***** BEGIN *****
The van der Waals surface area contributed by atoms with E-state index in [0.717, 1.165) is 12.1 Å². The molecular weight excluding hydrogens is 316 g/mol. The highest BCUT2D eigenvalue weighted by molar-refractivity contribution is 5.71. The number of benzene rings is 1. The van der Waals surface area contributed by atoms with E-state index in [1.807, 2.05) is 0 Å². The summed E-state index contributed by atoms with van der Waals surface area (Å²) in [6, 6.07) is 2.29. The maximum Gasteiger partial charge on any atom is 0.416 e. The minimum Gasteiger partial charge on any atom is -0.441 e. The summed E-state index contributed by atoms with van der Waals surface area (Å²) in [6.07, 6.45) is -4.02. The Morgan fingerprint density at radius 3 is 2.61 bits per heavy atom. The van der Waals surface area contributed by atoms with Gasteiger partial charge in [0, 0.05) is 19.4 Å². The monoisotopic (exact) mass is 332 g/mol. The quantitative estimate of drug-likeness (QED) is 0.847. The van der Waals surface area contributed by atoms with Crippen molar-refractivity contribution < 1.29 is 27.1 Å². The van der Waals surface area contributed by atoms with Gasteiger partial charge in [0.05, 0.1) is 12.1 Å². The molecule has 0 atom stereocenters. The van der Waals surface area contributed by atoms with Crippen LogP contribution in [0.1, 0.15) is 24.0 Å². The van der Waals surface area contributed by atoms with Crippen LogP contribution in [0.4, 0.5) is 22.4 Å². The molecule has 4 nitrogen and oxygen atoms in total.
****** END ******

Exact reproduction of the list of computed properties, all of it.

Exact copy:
The van der Waals surface area contributed by atoms with E-state index in [0.717, 1.165) is 12.1 Å². The molecular weight excluding hydrogens is 316 g/mol. The highest BCUT2D eigenvalue weighted by molar-refractivity contribution is 5.71. The number of benzene rings is 1. The van der Waals surface area contributed by atoms with E-state index in [1.807, 2.05) is 0 Å². The summed E-state index contributed by atoms with van der Waals surface area (Å²) in [6, 6.07) is 2.29. The maximum Gasteiger partial charge on any atom is 0.416 e. The minimum Gasteiger partial charge on any atom is -0.441 e. The summed E-state index contributed by atoms with van der Waals surface area (Å²) in [6.07, 6.45) is -4.02. The Morgan fingerprint density at radius 3 is 2.61 bits per heavy atom. The van der Waals surface area contributed by atoms with Gasteiger partial charge in [0, 0.05) is 19.4 Å². The monoisotopic (exact) mass is 332 g/mol. The quantitative estimate of drug-likeness (QED) is 0.847. The van der Waals surface area contributed by atoms with Crippen molar-refractivity contribution < 1.29 is 27.1 Å². The van der Waals surface area contributed by atoms with Gasteiger partial charge in [0.05, 0.1) is 12.1 Å². The molecule has 0 atom stereocenters. The van der Waals surface area contributed by atoms with Crippen LogP contribution in [0.1, 0.15) is 24.0 Å². The van der Waals surface area contributed by atoms with Crippen LogP contribution in [0.4, 0.5) is 22.4 Å². The molecule has 4 nitrogen and oxygen atoms in total.